Details of Iranian involvement in Iraq and abuses by the country's army and police, revealed in leaked wartime documents, shows the government may be unable to provide the security needed for the U.S. to leave, analysts said.
The revelations contradict claims by the Obama administration that the country is prepared for the U.S. military to leave at the end of next year, said Ilan Berman, vice president of the American Foreign Policy Council in Washington.
"We've staked our claim for withdrawal on the Iraqi security forces being capable of standing up as we stand down," Berman said in a telephone interview today. "We really need to impose" better governance first, he said.
President Barack Obama is counting on calmer conditions and the creation of a stable coalition government to ease the way for the remaining 50,000 U.S. troops to leave next year, as called for in a security agreement with Iraq. The State Department is slated to take over the task of helping the Iraqi government strengthen its institutions, including the police.
The 400,000 classified U.S. military documents released yesterday by WikiLeaks.org detail Iranian aid to Iraqi militias bent on destabilizing the government and abuse of prisoners by the Iraqi security forces that are taking over from U.S. troops.
The documents also show 15,000 previously unreported civilian deaths, according to Iraq Body Count, a group that tracks civilians killed in the conflict.
Killing With Impunity
The documents, which include military field reports from 2004 to 2009, mostly confirm what many experts and analysts already knew about the war in Iraq. Human rights groups and the U.S. State Department's annual human rights report also had documented widespread extrajudicial killings committed with "virtual impunity."
Yet the leaks add detail with descriptions of soldiers killing civilians, including children, and security forces abusing prisoners.
The documents showed that Iran has spent years trying to destabilize the U.S.-supported Iraqi government by training and providing weapons to Iraqi Shiite militias. U.S. officials as far back as 2004 asserted that Iran was interfering in Iraq.
"This seems to prove a degree of involvement by Iran that many, including myself I must say, thought had been exaggerated by the administration," said Marina Ottaway, director of the Middle East program at the Carnegie Endowment for International Peace.
Berman said Iran, which fought an eight-year war with its neighbor in the 1980s, is "working to keep Iraq weak and fragmented."
While the release of the documents isn't likely to change the U.S. plans to withdraw from Iraq, it may affect the internal politics there, said David Bender, an analyst at Eurasia Group, a global political risk consulting firm.
The reports in the documents that U.S. forces killed civilians could force Maliki to demand that U.S. troops pull out of the country entirely next year, rather than retaining a small force to promote stability, as officials had expected, Bender said.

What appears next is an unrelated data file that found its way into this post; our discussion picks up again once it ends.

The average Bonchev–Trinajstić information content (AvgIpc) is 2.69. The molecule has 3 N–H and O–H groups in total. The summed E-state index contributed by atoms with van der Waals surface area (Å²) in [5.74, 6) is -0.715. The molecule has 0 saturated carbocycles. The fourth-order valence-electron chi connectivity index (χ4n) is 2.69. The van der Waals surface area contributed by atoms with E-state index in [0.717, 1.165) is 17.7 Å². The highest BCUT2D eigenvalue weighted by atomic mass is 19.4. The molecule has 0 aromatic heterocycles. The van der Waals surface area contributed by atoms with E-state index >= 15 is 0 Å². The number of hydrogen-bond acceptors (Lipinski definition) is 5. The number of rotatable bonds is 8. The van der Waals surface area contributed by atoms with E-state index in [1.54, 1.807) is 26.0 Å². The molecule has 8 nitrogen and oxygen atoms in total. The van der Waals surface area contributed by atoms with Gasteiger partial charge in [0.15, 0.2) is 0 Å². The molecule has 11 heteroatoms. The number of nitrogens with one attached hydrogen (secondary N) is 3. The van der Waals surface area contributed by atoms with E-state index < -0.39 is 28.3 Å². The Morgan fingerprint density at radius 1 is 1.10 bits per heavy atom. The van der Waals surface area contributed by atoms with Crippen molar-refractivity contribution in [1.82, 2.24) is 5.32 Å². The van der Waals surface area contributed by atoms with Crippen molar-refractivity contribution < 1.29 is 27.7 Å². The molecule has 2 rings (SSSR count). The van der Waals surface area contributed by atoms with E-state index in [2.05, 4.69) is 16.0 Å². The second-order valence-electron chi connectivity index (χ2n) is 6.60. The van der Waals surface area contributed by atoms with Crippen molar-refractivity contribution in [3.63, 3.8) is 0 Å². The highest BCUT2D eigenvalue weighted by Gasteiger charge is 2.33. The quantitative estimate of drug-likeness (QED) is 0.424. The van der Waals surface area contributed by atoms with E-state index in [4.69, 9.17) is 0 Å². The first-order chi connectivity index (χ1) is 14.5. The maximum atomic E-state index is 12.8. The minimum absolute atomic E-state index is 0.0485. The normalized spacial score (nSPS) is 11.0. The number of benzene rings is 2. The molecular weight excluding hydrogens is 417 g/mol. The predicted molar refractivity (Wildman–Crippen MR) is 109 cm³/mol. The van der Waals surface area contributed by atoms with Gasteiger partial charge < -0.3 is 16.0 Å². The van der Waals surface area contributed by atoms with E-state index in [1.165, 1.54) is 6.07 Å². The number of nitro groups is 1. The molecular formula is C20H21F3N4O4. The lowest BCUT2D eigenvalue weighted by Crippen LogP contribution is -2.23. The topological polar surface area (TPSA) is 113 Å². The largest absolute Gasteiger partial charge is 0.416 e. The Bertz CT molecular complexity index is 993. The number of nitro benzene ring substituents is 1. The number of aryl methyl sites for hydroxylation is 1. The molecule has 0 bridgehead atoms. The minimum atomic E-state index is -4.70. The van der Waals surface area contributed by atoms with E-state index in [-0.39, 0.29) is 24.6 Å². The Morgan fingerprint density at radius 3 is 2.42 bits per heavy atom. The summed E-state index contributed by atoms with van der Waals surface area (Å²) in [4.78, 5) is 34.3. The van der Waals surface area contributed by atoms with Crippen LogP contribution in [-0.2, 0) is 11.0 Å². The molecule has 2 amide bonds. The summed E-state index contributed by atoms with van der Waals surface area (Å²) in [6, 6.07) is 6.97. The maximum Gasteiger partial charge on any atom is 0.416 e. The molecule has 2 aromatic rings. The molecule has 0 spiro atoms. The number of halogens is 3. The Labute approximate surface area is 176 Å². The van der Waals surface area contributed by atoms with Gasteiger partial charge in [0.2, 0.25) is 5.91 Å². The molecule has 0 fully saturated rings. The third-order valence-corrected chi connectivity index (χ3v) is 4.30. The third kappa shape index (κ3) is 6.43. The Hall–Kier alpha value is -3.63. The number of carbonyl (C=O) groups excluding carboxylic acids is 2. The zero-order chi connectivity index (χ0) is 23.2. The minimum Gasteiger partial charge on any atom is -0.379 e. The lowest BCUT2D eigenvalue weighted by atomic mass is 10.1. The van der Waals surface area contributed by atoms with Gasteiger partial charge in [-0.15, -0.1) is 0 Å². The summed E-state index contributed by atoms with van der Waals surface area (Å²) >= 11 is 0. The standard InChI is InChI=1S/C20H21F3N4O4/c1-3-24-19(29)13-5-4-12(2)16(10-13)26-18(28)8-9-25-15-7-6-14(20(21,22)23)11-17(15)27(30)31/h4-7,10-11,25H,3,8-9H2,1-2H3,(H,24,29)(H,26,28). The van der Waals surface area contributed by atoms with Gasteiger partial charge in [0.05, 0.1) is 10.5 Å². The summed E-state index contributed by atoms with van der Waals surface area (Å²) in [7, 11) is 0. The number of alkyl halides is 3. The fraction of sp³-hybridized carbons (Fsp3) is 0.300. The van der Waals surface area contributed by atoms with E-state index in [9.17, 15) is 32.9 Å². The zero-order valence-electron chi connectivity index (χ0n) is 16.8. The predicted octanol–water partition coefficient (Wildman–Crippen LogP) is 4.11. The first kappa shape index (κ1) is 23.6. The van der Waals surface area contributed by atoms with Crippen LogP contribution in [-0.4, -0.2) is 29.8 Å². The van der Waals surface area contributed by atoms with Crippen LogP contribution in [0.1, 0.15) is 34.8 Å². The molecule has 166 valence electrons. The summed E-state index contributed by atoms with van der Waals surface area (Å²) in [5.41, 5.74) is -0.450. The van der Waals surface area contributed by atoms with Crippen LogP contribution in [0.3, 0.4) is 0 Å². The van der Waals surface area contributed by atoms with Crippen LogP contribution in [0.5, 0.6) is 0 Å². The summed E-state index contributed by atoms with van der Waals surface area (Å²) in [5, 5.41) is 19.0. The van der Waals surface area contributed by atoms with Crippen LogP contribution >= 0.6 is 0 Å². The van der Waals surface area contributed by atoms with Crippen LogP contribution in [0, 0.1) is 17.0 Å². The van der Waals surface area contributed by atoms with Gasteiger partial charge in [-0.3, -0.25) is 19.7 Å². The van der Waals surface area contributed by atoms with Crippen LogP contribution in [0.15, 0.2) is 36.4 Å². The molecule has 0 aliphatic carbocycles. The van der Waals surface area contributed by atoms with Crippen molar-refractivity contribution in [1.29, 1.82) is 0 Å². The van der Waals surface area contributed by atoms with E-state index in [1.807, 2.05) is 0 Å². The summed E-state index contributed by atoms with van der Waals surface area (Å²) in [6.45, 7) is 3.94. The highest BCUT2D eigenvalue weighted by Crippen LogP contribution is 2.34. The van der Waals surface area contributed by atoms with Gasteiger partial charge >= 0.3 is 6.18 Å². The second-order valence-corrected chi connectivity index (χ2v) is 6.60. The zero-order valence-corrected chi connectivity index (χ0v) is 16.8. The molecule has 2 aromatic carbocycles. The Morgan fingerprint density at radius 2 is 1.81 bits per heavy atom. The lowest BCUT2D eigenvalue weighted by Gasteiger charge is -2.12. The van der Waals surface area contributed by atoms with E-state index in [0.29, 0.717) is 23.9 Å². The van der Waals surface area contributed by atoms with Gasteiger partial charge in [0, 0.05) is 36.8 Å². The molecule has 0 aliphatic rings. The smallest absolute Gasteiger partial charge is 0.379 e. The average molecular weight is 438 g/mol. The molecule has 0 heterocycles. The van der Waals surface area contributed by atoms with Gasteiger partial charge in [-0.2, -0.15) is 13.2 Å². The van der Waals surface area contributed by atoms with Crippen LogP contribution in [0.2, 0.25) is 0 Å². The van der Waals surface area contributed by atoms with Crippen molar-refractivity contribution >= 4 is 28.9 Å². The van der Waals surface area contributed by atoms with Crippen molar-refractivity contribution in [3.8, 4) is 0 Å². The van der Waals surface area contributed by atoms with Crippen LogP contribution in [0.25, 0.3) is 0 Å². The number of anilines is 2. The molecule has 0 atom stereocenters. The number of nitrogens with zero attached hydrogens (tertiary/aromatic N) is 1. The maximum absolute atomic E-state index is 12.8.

Former U.S. Ambassador to Iraq Ryan Crocker, who negotiated the agreement for the military exit, said Maliki told him at the time that the government probably would ask for an extension to keep American soldiers there longer. The U.S. military now mostly provides advice and assistance to its Iraqi counterparts.
Retired Army Major General Paul Eaton, who commanded the training of Iraqi military forces in 2003-2004, said the documents about Iraqi violence against their own countrymen might aid in national reconciliation.
They may reflect on the depictions of Iraqi-on-Iraqi killings and torture and say "'we have looked into the abyss -- how do we avoid it?'" Eaton said.
The U.S. military will hand off to the State Department in less than a year the task of training Iraqi police and helping build the structures they need to function.
State Department Inexperience
Anthony Cordesman, senior defense analyst with the Center for Strategic and International Studies, said he's concerned the State Department has never handled a police training mission of that size and that the Iraqi justice system is even further behind.
"We will create, if these police programs are successful, a police without creating a justice system," Cordesman told an Iraq forum at CSIS in Washington last week.
The issue of how to handle abuses by security forces in Iraq still doesn't get the level of attention that it should within the Iraqi government, said Patricia DeGennaro, a senior fellow at the World Policy Institute and an expert on Afghanistan and Iraq at the U.S. Army's Training and Doctrine Command Center for Intelligence.
"There still are a lot of challenges there, a lot of people working independently without a lot of oversight," DeGennaro said.
The leaked reports of abuses also risk weakening the Iraqi government, Cordesman said in a telephone interview today. Abuses by their own fellow citizens may resonate more strongly than those by Americans, he said.
Iraqi Political Reaction
"You have to watch how the Iraqi media cover this and whether it gets picked up in Iraqi political rhetoric and in sermons" in mosques, Cordesman said. "The next 10 days are a measure as to whether it's a speed bump or becomes a serious issue."
The U.S. is assessing the documents for their potential damage, Pentagon spokesman Geoff Morrell said. Julian Assange, the founder of WikiLeaks, told a London press conference yesterday that a team of specialists removed names and specific locations that could endanger lives.
Pentagon officials remain concerned that the leaked documents could endanger U.S. troops by exposing military tactics, techniques and procedures, Morrell said.
WikiLeaks previously released a similar batch of field reports from Afghanistan, and Assange said yesterday that WikiLeaks will release further documents on that conflict.